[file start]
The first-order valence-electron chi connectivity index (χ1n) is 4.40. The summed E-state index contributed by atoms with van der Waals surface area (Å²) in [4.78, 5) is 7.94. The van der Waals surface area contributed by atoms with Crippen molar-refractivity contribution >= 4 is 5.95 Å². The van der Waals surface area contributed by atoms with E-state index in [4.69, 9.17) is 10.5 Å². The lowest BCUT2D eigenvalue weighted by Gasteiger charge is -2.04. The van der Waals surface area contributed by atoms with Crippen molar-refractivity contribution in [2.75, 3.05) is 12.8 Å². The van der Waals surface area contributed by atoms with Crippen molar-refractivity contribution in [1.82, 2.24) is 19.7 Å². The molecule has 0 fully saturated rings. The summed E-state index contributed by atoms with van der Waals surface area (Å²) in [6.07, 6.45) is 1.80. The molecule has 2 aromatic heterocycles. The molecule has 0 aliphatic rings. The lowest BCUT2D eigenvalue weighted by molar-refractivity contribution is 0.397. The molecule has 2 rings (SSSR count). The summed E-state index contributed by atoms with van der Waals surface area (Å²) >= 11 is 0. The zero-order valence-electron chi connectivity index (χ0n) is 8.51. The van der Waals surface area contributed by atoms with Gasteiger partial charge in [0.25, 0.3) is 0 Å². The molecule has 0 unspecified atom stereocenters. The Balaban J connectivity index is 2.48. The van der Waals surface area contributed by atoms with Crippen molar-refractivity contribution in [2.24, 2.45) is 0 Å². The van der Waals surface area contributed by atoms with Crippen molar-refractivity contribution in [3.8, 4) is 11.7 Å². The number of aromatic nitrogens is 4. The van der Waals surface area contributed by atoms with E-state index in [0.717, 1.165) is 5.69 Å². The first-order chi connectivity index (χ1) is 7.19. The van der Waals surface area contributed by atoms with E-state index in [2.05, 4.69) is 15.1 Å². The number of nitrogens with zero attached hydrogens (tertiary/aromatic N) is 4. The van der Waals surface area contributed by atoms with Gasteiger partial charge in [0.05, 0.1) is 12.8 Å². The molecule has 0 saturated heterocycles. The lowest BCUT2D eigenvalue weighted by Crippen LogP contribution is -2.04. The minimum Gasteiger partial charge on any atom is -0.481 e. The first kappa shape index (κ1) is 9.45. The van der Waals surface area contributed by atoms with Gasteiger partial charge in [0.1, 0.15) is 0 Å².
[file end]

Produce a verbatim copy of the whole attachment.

The first-order valence-electron chi connectivity index (χ1n) is 4.40. The summed E-state index contributed by atoms with van der Waals surface area (Å²) in [4.78, 5) is 7.94. The van der Waals surface area contributed by atoms with Crippen molar-refractivity contribution >= 4 is 5.95 Å². The van der Waals surface area contributed by atoms with E-state index in [4.69, 9.17) is 10.5 Å². The lowest BCUT2D eigenvalue weighted by Gasteiger charge is -2.04. The van der Waals surface area contributed by atoms with Crippen molar-refractivity contribution in [2.75, 3.05) is 12.8 Å². The van der Waals surface area contributed by atoms with Crippen molar-refractivity contribution in [1.82, 2.24) is 19.7 Å². The molecule has 0 fully saturated rings. The summed E-state index contributed by atoms with van der Waals surface area (Å²) in [6.07, 6.45) is 1.80. The molecule has 2 aromatic heterocycles. The molecule has 0 aliphatic rings. The lowest BCUT2D eigenvalue weighted by molar-refractivity contribution is 0.397. The molecule has 2 rings (SSSR count). The summed E-state index contributed by atoms with van der Waals surface area (Å²) >= 11 is 0. The zero-order valence-electron chi connectivity index (χ0n) is 8.51. The van der Waals surface area contributed by atoms with Gasteiger partial charge in [0.25, 0.3) is 0 Å². The molecule has 0 unspecified atom stereocenters. The Balaban J connectivity index is 2.48. The van der Waals surface area contributed by atoms with Crippen molar-refractivity contribution in [2.24, 2.45) is 0 Å². The van der Waals surface area contributed by atoms with Crippen molar-refractivity contribution in [3.8, 4) is 11.7 Å². The number of aromatic nitrogens is 4. The van der Waals surface area contributed by atoms with E-state index in [0.717, 1.165) is 5.69 Å². The first-order chi connectivity index (χ1) is 7.19. The van der Waals surface area contributed by atoms with E-state index in [2.05, 4.69) is 15.1 Å². The number of nitrogens with zero attached hydrogens (tertiary/aromatic N) is 4. The van der Waals surface area contributed by atoms with Gasteiger partial charge in [0.05, 0.1) is 12.8 Å². The molecule has 0 saturated heterocycles. The lowest BCUT2D eigenvalue weighted by Crippen LogP contribution is -2.04. The minimum Gasteiger partial charge on any atom is -0.481 e. The first kappa shape index (κ1) is 9.45. The van der Waals surface area contributed by atoms with Gasteiger partial charge in [0.1, 0.15) is 0 Å².